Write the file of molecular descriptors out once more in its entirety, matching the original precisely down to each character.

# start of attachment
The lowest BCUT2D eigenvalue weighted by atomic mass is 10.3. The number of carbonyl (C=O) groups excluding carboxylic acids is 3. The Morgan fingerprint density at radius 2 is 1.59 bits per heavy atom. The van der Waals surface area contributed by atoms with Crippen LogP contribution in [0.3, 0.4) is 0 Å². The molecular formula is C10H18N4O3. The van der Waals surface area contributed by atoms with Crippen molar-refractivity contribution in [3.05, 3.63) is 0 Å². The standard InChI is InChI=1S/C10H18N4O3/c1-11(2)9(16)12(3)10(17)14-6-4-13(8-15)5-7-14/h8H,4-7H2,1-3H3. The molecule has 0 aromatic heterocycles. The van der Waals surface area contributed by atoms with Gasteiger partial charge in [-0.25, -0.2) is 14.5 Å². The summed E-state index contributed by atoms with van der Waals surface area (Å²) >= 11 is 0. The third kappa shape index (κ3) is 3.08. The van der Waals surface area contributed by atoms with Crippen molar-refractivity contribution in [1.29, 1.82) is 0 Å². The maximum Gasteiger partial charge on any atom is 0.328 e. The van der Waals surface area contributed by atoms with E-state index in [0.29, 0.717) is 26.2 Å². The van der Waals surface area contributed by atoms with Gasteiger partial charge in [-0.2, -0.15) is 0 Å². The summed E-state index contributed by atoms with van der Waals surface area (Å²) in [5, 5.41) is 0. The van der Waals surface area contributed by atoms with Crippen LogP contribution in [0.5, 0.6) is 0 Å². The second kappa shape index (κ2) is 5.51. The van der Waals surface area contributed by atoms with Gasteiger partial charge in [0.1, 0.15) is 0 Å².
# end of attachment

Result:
The lowest BCUT2D eigenvalue weighted by atomic mass is 10.3. The number of carbonyl (C=O) groups excluding carboxylic acids is 3. The Morgan fingerprint density at radius 2 is 1.59 bits per heavy atom. The van der Waals surface area contributed by atoms with Crippen LogP contribution in [0.3, 0.4) is 0 Å². The molecular formula is C10H18N4O3. The van der Waals surface area contributed by atoms with Crippen molar-refractivity contribution in [3.05, 3.63) is 0 Å². The standard InChI is InChI=1S/C10H18N4O3/c1-11(2)9(16)12(3)10(17)14-6-4-13(8-15)5-7-14/h8H,4-7H2,1-3H3. The molecule has 0 aromatic heterocycles. The van der Waals surface area contributed by atoms with Gasteiger partial charge in [-0.25, -0.2) is 14.5 Å². The summed E-state index contributed by atoms with van der Waals surface area (Å²) >= 11 is 0. The third kappa shape index (κ3) is 3.08. The van der Waals surface area contributed by atoms with Crippen molar-refractivity contribution in [1.29, 1.82) is 0 Å². The maximum Gasteiger partial charge on any atom is 0.328 e. The van der Waals surface area contributed by atoms with E-state index in [0.29, 0.717) is 26.2 Å². The van der Waals surface area contributed by atoms with Gasteiger partial charge in [-0.2, -0.15) is 0 Å². The summed E-state index contributed by atoms with van der Waals surface area (Å²) in [5, 5.41) is 0. The van der Waals surface area contributed by atoms with Crippen LogP contribution in [0.5, 0.6) is 0 Å². The second kappa shape index (κ2) is 5.51. The van der Waals surface area contributed by atoms with Gasteiger partial charge in [0.1, 0.15) is 0 Å².